Qualcomm Cutting Jobs while in the Eye of U.S.-China Storm

By Joyce Yu

Philadelphia, PA–Qualcomm is reducing more than 1,500 jobs across California as the chip maker is experiencing headwinds at a time of escalating trade tensions between Beijing and Washington.

As of September, It had 33,800 employees worldwide, according to its website. The San Diego-based chipmaker said the cuts are part of a $1 billion cost-reduction plan that it announced in January, but declined to say how many people it currently employs or how many people it’s laying off outside California.

“We concluded that a workforce reduction is needed to support long-term growth and success, which will ultimately benefit all our stakeholders,” the spokesperson said in a statement.

Sino-U.S. trade tensions have escalated in recent days with focus in the technology sectors. China is holding up Qualcomm’s $44 billion proposal to purchase its rival NXP Semiconductors, a deal aimed at helping it diversify away from dependence on the slowing mobile-phone market and into growth spots like automotive and the so-called “Internet of Things.” China’s antitrust regulator said Thursday a preliminary review of the transaction has found “issues that are hard to resolve.” China is the only country that hasn’t yet approved the deal. The two companies said Thursday that they have refiled the application, extending the deadline to complete the deal by three months to July 25.

The European Commission also raised concerns over Qualcomm’s latest acquisition plan but was satisfied after Qualcomm pledged to ensure its chips will function with those of its competitors for eight years. An earlier takeover attempt of Qualcomm by Singapore-based Broadcom last month was blocked by the Trump administration due to concerns that deal would undermine U.S. strength in the race against China in 5G, the next-generation mobile network.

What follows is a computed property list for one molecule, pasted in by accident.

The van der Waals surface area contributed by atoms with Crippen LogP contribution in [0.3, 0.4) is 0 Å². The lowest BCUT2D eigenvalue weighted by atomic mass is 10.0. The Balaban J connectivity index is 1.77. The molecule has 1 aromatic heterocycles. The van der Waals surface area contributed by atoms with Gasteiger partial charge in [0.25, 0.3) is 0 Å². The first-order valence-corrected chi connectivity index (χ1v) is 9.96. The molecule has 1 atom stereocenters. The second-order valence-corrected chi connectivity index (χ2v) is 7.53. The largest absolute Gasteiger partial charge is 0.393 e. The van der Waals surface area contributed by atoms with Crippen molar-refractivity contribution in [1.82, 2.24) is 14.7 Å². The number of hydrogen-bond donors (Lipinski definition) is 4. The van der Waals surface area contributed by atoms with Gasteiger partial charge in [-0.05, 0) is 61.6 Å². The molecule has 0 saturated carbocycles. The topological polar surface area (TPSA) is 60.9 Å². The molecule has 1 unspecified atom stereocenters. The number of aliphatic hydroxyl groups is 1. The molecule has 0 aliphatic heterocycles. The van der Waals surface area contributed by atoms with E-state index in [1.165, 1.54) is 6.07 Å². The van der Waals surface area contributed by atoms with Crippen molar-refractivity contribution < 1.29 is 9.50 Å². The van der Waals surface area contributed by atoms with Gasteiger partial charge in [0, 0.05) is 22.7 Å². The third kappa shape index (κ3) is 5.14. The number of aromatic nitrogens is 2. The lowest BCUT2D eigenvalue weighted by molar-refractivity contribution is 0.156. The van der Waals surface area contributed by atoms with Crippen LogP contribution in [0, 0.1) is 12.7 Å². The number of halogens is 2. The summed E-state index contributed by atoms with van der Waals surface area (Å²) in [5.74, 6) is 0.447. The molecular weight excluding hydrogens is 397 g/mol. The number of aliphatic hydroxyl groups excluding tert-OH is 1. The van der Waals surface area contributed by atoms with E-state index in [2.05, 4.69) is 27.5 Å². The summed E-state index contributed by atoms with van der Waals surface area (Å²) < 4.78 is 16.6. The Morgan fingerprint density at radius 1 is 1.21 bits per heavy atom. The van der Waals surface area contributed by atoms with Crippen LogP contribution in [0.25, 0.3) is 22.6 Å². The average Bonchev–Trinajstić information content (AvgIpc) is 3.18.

A Wall Street Journal report notes that China seldom blocked mergers of non-Chinese companies outright. Still, this rare high-profile comment on a pending deal indicates Beijing is prepared to take the transaction hostage as it negotiates with the U.S. on trade and market access. In addition, this comes after the U.S. government this week banned American firms from selling goods to China’s telecom-equipment maker ZTE, a Qualcomm customer. That ban has put ZTE, one of China’s biggest tech companies, in a precarious situation and exposed China’s broader reliance on foreign chips.

As the biggest consumer of semiconductors, China’s smartphone makers are big its buyers of chips from both Qualcomm and NXP. Qualcomm generates 65% of its revenue in China.

Daniel H. Rosen, a partner at the research firm Rhodium Group, told the New York Times that policymakers worldwide are just now discovering that using foreign technology creates vulnerabilities that have outpaced governments’ ability to manage them.

“This is not just a China-U.S. phenomenon, but a matter of things which just a few years ago we thought were relatively benign now being weaponized in ways that we haven’t anticipated,” he said.


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